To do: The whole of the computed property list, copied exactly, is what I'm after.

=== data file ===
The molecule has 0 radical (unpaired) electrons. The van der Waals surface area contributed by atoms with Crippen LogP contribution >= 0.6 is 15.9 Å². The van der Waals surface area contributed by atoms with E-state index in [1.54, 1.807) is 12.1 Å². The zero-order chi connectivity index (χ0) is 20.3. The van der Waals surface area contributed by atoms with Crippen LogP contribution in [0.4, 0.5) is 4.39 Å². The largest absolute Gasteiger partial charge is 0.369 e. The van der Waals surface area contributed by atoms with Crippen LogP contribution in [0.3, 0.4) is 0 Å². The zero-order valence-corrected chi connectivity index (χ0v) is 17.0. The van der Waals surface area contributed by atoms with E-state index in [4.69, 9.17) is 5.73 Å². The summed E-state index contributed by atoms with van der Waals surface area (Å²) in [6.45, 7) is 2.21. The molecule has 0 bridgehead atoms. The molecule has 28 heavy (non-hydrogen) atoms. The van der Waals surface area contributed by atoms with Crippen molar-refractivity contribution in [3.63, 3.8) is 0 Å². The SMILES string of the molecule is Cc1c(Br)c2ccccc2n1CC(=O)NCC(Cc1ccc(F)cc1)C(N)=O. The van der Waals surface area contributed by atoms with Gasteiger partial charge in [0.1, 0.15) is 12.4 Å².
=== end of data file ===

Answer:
The molecule has 0 radical (unpaired) electrons. The van der Waals surface area contributed by atoms with Crippen LogP contribution >= 0.6 is 15.9 Å². The van der Waals surface area contributed by atoms with E-state index in [1.54, 1.807) is 12.1 Å². The zero-order chi connectivity index (χ0) is 20.3. The van der Waals surface area contributed by atoms with Crippen LogP contribution in [0.4, 0.5) is 4.39 Å². The largest absolute Gasteiger partial charge is 0.369 e. The van der Waals surface area contributed by atoms with Crippen LogP contribution in [0.3, 0.4) is 0 Å². The zero-order valence-corrected chi connectivity index (χ0v) is 17.0. The van der Waals surface area contributed by atoms with E-state index in [4.69, 9.17) is 5.73 Å². The summed E-state index contributed by atoms with van der Waals surface area (Å²) in [6.45, 7) is 2.21. The molecule has 0 bridgehead atoms. The molecule has 28 heavy (non-hydrogen) atoms. The van der Waals surface area contributed by atoms with Crippen molar-refractivity contribution in [3.63, 3.8) is 0 Å². The SMILES string of the molecule is Cc1c(Br)c2ccccc2n1CC(=O)NCC(Cc1ccc(F)cc1)C(N)=O. The van der Waals surface area contributed by atoms with Gasteiger partial charge in [0.1, 0.15) is 12.4 Å².